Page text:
How online audiences are treated – and why?

I was talking to CDA co-founder Clare O’Brienabout her her presentation to the Content Strategy Forum in Paris and how online audiences are treated (and the role of metrics in framing that relationship). That got me thinking (slowly) and the below is the result.

Most people accept that online is not a broadcast media and while we are confronted with harnessingf the power of the many we’re actually having mutiple one-to-one conversations in the deeply personal space that exists between the user and their screen. But at the same time we measure in a very broadcast way. It;’s so easy to become obsessed by search volume and clicks.You here audiences talked about as if they were individuals, but then measured as collectives.

Yet some organisations still don’t appreciate what this means in terms of what they say and why they say it. They can be glib and almost naive in terms of the messages they put out, assuming that tricks and finesses will engage users as if they were magpies drawn to sparkly objects.

And just in the same way that a magpie may be attracted as much by a cheap shiny bead as by a precious ruby, so many organisations have come to assume that cheap content will do.

Oh, I know that certain types of content have a value that’s higher than plastic beads, but this value was often originally ascribed in a traditional space – for example, television advertising, or the exquisite glossy brochures much beloved of the high end car market.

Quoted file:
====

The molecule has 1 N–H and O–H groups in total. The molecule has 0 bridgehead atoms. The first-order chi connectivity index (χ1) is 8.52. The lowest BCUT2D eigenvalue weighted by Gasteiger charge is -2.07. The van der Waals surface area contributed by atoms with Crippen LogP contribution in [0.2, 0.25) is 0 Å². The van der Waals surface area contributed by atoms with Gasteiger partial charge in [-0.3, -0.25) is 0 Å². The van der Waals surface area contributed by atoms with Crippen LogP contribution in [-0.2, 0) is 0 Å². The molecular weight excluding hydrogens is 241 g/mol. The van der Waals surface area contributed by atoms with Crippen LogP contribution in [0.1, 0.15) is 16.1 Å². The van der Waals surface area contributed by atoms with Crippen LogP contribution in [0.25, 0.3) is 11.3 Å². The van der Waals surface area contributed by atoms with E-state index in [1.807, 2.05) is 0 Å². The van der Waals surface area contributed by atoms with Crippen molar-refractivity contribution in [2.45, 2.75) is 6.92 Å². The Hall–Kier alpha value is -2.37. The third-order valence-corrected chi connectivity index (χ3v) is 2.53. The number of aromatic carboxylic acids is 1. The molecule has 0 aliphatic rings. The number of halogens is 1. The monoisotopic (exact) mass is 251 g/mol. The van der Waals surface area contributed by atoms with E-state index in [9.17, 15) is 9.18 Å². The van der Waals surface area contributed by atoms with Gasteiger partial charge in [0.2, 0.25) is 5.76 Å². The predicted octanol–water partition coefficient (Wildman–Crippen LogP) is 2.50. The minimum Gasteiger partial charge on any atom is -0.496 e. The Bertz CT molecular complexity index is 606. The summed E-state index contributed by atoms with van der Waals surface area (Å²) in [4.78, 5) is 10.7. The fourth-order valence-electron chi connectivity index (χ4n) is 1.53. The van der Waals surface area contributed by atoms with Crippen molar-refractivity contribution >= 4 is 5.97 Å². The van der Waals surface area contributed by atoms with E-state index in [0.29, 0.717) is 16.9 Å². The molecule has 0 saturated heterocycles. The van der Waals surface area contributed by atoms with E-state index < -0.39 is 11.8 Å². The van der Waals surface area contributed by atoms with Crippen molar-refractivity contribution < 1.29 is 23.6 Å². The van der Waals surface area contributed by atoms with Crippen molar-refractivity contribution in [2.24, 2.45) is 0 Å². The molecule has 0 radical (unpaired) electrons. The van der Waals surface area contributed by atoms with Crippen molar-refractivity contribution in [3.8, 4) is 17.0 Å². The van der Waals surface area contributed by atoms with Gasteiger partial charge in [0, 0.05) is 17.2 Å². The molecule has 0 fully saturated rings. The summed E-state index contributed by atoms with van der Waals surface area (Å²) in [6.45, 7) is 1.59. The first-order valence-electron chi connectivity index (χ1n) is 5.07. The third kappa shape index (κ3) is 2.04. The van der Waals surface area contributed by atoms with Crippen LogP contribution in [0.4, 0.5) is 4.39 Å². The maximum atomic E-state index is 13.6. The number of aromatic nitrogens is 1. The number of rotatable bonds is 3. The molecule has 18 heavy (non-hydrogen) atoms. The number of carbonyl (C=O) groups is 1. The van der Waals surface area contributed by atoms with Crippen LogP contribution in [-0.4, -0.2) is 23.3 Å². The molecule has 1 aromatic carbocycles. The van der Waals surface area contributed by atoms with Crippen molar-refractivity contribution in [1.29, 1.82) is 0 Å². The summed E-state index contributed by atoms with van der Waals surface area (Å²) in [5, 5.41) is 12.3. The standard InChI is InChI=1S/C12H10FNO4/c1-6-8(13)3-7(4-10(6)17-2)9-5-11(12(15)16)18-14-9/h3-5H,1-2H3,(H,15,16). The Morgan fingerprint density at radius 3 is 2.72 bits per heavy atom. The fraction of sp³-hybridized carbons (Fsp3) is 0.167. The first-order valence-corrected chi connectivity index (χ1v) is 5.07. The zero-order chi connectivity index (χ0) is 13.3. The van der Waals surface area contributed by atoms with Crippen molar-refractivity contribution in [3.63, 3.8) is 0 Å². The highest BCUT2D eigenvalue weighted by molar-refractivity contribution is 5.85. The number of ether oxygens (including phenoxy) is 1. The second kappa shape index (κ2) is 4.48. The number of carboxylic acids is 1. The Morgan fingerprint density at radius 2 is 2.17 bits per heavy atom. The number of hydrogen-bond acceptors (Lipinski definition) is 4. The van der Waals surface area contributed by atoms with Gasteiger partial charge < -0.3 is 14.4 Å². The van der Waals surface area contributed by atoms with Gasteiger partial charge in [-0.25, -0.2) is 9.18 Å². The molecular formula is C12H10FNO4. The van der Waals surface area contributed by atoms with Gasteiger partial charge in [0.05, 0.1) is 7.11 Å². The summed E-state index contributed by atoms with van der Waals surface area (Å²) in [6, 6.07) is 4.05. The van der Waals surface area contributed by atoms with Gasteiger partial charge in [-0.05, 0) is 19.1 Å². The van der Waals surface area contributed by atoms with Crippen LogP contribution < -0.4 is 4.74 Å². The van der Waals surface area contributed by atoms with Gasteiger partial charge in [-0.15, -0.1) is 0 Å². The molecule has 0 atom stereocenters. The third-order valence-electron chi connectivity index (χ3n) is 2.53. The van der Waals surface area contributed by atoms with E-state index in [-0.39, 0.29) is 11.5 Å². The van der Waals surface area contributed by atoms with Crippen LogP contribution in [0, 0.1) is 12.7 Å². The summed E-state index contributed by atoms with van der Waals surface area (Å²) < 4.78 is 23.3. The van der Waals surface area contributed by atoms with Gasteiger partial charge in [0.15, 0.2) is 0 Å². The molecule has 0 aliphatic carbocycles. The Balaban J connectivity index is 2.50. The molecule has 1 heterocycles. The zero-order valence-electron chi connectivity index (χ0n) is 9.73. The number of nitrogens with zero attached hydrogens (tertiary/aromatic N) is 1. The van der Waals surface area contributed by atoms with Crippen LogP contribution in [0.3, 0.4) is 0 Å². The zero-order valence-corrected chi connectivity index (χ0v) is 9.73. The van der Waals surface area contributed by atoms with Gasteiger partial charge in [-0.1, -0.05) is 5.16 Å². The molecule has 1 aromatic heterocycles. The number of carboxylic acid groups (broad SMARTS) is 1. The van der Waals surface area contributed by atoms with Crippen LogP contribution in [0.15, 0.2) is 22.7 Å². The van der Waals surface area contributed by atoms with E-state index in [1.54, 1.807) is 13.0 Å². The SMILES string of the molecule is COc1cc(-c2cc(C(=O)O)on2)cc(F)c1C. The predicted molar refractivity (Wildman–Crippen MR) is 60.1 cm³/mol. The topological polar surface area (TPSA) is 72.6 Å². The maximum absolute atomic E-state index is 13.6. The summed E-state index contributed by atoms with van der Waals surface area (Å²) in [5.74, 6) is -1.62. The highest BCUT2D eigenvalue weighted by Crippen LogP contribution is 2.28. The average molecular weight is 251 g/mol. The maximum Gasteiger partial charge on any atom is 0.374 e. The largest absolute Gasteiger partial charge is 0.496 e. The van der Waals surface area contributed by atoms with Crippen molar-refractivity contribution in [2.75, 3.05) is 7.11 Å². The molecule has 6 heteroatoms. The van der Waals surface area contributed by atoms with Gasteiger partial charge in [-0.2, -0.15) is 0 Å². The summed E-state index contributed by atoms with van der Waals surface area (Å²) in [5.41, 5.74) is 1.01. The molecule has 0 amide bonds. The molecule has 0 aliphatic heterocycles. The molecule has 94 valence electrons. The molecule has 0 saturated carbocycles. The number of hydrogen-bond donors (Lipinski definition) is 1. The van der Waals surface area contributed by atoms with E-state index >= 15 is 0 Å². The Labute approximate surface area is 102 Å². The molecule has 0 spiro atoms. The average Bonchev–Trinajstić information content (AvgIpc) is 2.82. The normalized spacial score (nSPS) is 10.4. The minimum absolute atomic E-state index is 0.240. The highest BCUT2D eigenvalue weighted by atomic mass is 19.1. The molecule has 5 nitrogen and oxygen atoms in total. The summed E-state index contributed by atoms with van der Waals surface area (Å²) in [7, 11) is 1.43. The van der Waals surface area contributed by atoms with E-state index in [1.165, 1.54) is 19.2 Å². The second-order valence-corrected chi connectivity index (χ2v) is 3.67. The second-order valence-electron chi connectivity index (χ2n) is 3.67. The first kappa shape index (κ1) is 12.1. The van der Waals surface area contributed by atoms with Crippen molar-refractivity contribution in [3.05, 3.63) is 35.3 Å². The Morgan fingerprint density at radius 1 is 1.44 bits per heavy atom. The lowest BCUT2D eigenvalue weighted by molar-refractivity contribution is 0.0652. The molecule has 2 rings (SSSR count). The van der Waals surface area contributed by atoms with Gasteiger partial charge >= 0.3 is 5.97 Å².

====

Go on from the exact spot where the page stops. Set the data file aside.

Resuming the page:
But content that developed in the online world came into being, originally, as an afterthought:

“Hey, Joanne, the new website’s up but there seems to be a problem.”

“What’s that Stan?”

“Well, there seems to be all these white spaces. Looks great though…”

“Where are these white spaces?”

“Kinda in the centre of the screen. And on every web page!”

“We didn’t have white spaces like this in the last brochure that went off to the printers.”


“Well, can’t we do the same thing on the website?”

“Hang on – I’ll check with IT…”

So words flowed on to web pages, in around the lovingly built online spaces. Often the brochure copy was sliced and diced to fit – hey, it had already been paid for, so it was a cheap fix.

online audiences cartoon

Now that’s all fine and dandy, but online isn’t offline. It’s that one-to-one conversation. Plus, people are online to do something. They require useful content that centres on their needs and actions.